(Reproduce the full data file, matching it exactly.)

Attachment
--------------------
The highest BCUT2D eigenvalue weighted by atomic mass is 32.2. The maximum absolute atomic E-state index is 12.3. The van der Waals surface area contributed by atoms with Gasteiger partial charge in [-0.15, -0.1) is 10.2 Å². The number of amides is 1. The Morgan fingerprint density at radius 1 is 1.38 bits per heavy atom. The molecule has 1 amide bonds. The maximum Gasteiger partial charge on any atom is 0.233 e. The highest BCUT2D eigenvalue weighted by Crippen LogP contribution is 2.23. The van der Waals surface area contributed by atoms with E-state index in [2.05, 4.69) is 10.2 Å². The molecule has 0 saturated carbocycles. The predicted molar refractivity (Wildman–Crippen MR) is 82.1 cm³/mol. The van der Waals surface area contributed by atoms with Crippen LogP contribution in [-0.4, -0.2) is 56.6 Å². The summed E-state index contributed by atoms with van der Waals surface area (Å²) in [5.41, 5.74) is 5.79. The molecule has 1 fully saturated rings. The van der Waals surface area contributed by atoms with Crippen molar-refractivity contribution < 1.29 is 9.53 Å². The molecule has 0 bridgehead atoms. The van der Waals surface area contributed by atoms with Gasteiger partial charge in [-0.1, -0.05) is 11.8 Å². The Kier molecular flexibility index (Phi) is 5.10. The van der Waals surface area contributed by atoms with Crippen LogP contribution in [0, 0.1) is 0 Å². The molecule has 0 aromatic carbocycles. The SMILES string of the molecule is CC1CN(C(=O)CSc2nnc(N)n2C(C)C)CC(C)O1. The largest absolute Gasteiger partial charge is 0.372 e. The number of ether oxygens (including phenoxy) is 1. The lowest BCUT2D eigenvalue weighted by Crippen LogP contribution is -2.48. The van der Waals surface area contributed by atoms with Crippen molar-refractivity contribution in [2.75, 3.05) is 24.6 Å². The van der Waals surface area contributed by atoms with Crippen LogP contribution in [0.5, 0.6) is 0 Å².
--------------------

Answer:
The highest BCUT2D eigenvalue weighted by atomic mass is 32.2. The maximum absolute atomic E-state index is 12.3. The van der Waals surface area contributed by atoms with Gasteiger partial charge in [-0.15, -0.1) is 10.2 Å². The number of amides is 1. The Morgan fingerprint density at radius 1 is 1.38 bits per heavy atom. The molecule has 1 amide bonds. The maximum Gasteiger partial charge on any atom is 0.233 e. The highest BCUT2D eigenvalue weighted by Crippen LogP contribution is 2.23. The van der Waals surface area contributed by atoms with E-state index in [2.05, 4.69) is 10.2 Å². The molecule has 0 saturated carbocycles. The predicted molar refractivity (Wildman–Crippen MR) is 82.1 cm³/mol. The van der Waals surface area contributed by atoms with Crippen LogP contribution in [-0.4, -0.2) is 56.6 Å². The summed E-state index contributed by atoms with van der Waals surface area (Å²) in [5.41, 5.74) is 5.79. The molecule has 1 fully saturated rings. The van der Waals surface area contributed by atoms with Crippen molar-refractivity contribution < 1.29 is 9.53 Å². The molecule has 0 bridgehead atoms. The van der Waals surface area contributed by atoms with Gasteiger partial charge in [-0.1, -0.05) is 11.8 Å². The Kier molecular flexibility index (Phi) is 5.10. The van der Waals surface area contributed by atoms with Crippen LogP contribution in [0, 0.1) is 0 Å². The molecule has 0 aromatic carbocycles. The SMILES string of the molecule is CC1CN(C(=O)CSc2nnc(N)n2C(C)C)CC(C)O1. The largest absolute Gasteiger partial charge is 0.372 e. The number of ether oxygens (including phenoxy) is 1. The lowest BCUT2D eigenvalue weighted by Crippen LogP contribution is -2.48. The van der Waals surface area contributed by atoms with Crippen molar-refractivity contribution in [2.75, 3.05) is 24.6 Å². The van der Waals surface area contributed by atoms with Crippen LogP contribution in [0.5, 0.6) is 0 Å².